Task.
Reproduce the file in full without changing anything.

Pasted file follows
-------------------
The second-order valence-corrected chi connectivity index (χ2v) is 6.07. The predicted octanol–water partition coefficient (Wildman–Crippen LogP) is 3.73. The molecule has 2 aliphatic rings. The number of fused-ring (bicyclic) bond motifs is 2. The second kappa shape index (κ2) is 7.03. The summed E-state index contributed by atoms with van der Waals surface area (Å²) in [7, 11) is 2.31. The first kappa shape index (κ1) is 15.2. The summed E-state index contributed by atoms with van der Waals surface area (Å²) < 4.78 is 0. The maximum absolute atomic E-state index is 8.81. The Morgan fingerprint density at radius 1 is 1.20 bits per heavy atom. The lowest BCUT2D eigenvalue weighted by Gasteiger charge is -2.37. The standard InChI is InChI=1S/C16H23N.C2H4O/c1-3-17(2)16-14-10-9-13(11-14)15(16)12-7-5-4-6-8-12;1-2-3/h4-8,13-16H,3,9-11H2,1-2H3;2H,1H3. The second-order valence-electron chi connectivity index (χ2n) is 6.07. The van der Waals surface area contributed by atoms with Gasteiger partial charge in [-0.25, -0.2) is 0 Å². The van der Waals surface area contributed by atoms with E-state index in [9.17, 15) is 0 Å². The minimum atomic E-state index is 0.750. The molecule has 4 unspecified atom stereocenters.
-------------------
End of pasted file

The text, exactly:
The second-order valence-corrected chi connectivity index (χ2v) is 6.07. The predicted octanol–water partition coefficient (Wildman–Crippen LogP) is 3.73. The molecule has 2 aliphatic rings. The number of fused-ring (bicyclic) bond motifs is 2. The second kappa shape index (κ2) is 7.03. The summed E-state index contributed by atoms with van der Waals surface area (Å²) in [7, 11) is 2.31. The first kappa shape index (κ1) is 15.2. The summed E-state index contributed by atoms with van der Waals surface area (Å²) < 4.78 is 0. The maximum absolute atomic E-state index is 8.81. The Morgan fingerprint density at radius 1 is 1.20 bits per heavy atom. The lowest BCUT2D eigenvalue weighted by Gasteiger charge is -2.37. The standard InChI is InChI=1S/C16H23N.C2H4O/c1-3-17(2)16-14-10-9-13(11-14)15(16)12-7-5-4-6-8-12;1-2-3/h4-8,13-16H,3,9-11H2,1-2H3;2H,1H3. The second-order valence-electron chi connectivity index (χ2n) is 6.07. The van der Waals surface area contributed by atoms with Gasteiger partial charge in [-0.25, -0.2) is 0 Å². The van der Waals surface area contributed by atoms with E-state index in [9.17, 15) is 0 Å². The minimum atomic E-state index is 0.750. The molecule has 4 unspecified atom stereocenters.